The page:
The experience was overwhelming, from the cycles of innumerable Kathak Chakkars, to the precision of metal technicality, to the range of emotions a dancer can express. This was more than bridging two opposing cultures together; it was the energy beyond its manifestation that brought the art forms closer to each other, to work in such harmony. Perhaps it’s the convergence of so many emotions and senses by arts of diverse nature that makes a performance like this ill-apt to be described in meager words.
Witnessing the Splendor of Masters
When a leading newspaper advertised the ‘Splendor of Masters’ show, the first thing that drew attention was the eclectic mix of musicians roped in to perform under the aegis of the performing arts company, Banyan Tree. With my nose wrinkled due to the lack of a bassist in an ensemble that contained flutes, saxophone, tabla, drums and a harp, I warily approached the venue looking for a parking space for the car, and as I quickly found out, parking at the Chowdiah Memorial Hall was a pain in the clutch box.
The warning bell proved to be a useful system to usher in the crowd. The lights dimmed and then brightened up again, whetting the musical appetites that I’m sure the close-packed audience had. Quite the anticlimax, but I was glad the show started on time, and when the curtains drew to reveal a 6-foot high glistening harp that drew oohs and aahs, I was willing to bet the collective thought at that point in time was: we’re in for a treat.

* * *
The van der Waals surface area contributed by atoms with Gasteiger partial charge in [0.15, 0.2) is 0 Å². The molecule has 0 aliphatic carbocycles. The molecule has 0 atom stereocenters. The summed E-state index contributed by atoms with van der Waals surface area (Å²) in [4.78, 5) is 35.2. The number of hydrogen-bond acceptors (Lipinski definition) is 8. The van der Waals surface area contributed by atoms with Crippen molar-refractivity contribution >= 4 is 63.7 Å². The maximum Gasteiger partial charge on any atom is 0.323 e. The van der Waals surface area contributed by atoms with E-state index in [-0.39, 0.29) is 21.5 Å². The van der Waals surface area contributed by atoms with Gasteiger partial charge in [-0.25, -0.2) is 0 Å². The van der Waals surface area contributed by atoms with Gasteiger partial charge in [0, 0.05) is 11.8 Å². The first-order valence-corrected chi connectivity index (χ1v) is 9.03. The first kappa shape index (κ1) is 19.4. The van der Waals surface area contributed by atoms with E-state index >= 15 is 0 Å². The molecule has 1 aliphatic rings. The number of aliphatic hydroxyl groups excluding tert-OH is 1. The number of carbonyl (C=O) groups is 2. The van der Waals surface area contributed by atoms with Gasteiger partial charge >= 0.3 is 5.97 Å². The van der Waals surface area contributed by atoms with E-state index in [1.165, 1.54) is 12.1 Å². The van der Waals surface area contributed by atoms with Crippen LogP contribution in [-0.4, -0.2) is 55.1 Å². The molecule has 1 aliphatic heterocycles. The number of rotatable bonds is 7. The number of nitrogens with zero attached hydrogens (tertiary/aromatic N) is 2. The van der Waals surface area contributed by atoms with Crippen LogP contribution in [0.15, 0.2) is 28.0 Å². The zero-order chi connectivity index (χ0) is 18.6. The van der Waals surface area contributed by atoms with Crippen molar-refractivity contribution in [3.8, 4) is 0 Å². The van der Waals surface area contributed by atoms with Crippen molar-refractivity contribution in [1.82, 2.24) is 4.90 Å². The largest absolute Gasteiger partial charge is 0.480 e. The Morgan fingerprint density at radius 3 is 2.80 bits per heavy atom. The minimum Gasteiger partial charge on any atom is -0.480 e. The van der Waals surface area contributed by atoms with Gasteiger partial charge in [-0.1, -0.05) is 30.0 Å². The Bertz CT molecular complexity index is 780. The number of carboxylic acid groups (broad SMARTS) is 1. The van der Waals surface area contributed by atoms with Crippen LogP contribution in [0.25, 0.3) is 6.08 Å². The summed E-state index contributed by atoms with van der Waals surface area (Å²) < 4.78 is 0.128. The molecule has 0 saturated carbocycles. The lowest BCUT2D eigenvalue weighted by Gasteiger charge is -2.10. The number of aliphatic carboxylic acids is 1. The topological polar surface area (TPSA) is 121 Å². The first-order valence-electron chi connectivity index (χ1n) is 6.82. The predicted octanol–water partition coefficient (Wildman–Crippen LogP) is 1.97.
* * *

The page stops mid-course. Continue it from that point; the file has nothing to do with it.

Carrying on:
Gwyneth Wentink played three classical pieces in all, and took pains to harp about the harp in an amusing (and not so condescending) way. To say that the performance was soul-stirring would be an understatement; her performance showcased not only her skill, but her understanding of the Indian audience’s ability to appreciate the technicalities of Western classical music.
Right after this, Pt. Hariprasad Chaurasia (flute), his protégé, and Subhankar Bannerjee (tabla) concluded the first half of the show on a slightly soporific note, not to say that what they played was bad in any way, but a lilt and a skip here and there would have ensured that three of my neighboring audience members did not drift away into sweet slumber. (Or was it intentional?)
A ten-minute breather after this first section saw samosa-lovers proceeding to the kiosk outside while strict crew members ensured that no one sneaked eatables into the auditorium. Kudos to the crew and ushers: who manned the isles during the show, urging people to turn off their cell phones, the eternal curse of gigs, or helping restless babies’ parents and restless parents’ babies to exit the auditorium, for obvious reasons.
George Brooks walked onto stage ‘blowing his own trumpet,’ nodding his head and dancing to his own tune on a tenor sax and dished out a groovy piece with Gino Banks displaying his skill on the drum kit. I thought the bass drum seemed too boomy initially, but as we settled into the ‘groove’, the feeling went away: either due to acclimatization, or because it sounded so bloody good, thanks to Mr. Banks finesse on the drum kit.
The grand finale with all the musicians present was delightful, and what helped was the excellent sound at this venue on this day. The western instrument players displayed their feel for the nuances of Indian classical music, and Panditji was phenomenal in the way he led the troupe. He humored the crowd after an encore, and played a piece each in the Hamsadhvani and Pahadi ragas.
Banyan Tree intends to bring together Indian and International artistes in this manner, and if they pull off a gig such as this, rest assured, I’ll be there.